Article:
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Second Circuit Holds Mandatory Broker Dealer Arbitration Not Available To Non-Customer

Last month, the US Court of Appeals for the Second Circuit issued a summary order in SunTrust Banks, Inc. et al. v. Turnberry Capital Management LP, 13-CV-2075 (2d Cir., May 15, 2014), which was a case regarding the circumstances in which a broker dealer may be compelled to arbitrate with an institutional counter-party which is not a traditional customer of the broker-dealer.

As of recent years, arbitration has seemingly grown to be more claimant friendly, making arbitration a less-hospitable environment for defendants as compared to traditional courtrooms. It was in this context that Turnberry arose. Turnberry is a hedge fund that began a FINRA arbitration against its point-of-sale broker dealer, Raymond James, regarding the purchase of trust certificates collateralized by cash flows from a pool of residential mortgage loans. FINRA rules generally compel broker dealers to arbitrate disputes with their customers. With regard to Raymond James, this was not an issue.

The issue arose in that in addition to naming Raymond James as a defendant, Turnberry also named SunTrust Robinson Humphrey (STRH), the broker dealer affiliate of SunTrust Banks, which had sponsored and/or issued the subject trust certificates. STRH moved to enjoin the arbitration of claims against it, arguing that Turnberry was not its “customer” under FINRA rules and that STRH had no contractual obligation to arbitrate a dispute with Turnberry. Turnberry then asserted that it was effectively a customer of both Raymond James and STRH and entitled to arbitrate against both. The US District Court rejected Turnberry’s argument and held that Turnberry was not STRH’s customer and enjoined the arbitration of Turnberry’s claims.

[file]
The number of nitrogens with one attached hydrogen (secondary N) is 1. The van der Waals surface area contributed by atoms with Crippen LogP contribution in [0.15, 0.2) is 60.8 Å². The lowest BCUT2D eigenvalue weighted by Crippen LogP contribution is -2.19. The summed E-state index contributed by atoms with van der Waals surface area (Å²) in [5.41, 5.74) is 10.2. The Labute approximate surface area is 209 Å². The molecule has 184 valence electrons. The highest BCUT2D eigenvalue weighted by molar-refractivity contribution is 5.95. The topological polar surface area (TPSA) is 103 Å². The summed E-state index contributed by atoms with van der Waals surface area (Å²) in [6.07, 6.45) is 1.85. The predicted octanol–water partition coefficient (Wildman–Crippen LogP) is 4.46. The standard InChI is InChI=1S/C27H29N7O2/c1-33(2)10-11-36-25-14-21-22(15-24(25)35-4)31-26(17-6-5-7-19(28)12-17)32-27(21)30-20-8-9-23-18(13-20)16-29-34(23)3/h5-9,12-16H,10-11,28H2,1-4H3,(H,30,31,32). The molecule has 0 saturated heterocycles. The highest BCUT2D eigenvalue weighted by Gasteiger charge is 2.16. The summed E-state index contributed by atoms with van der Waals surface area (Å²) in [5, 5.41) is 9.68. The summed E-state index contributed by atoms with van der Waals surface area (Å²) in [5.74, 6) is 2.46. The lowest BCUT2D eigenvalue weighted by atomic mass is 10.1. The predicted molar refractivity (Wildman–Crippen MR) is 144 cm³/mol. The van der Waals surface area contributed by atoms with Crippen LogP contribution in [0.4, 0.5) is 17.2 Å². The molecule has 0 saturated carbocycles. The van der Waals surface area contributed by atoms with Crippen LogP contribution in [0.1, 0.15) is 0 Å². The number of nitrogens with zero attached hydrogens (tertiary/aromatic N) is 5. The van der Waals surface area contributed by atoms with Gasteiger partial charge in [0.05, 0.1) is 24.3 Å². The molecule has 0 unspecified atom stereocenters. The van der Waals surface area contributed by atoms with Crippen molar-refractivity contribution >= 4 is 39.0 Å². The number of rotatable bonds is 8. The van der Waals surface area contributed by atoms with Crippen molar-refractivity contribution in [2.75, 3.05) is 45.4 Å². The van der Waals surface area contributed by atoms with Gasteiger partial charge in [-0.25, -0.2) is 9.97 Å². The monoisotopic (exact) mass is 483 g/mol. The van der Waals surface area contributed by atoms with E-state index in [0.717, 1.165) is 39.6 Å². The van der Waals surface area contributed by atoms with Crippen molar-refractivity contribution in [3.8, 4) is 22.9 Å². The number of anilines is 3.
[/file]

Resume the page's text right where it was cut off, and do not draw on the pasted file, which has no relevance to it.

The Second Circuit affirmed under a de novo standard, regarding the issue of arbitrability, and clear error standard, regarding factual findings, sustaining the District Court’s finding that there was no indication of a customer relationship based on a review of a number of factors. The Second Circuit focused on the District Court’s findings as relying on whether Turnberry acquired goods or services from STRH, whether it received financial advice, whether there was a brokerage agreement, whether a fee was paid, and whether STRH made statements evincing a customer relationship.

If you or someone you know has lost money as a result of an investment, please contact Richard Frankowski at 888-390-0036 to discuss your potential legal remedies.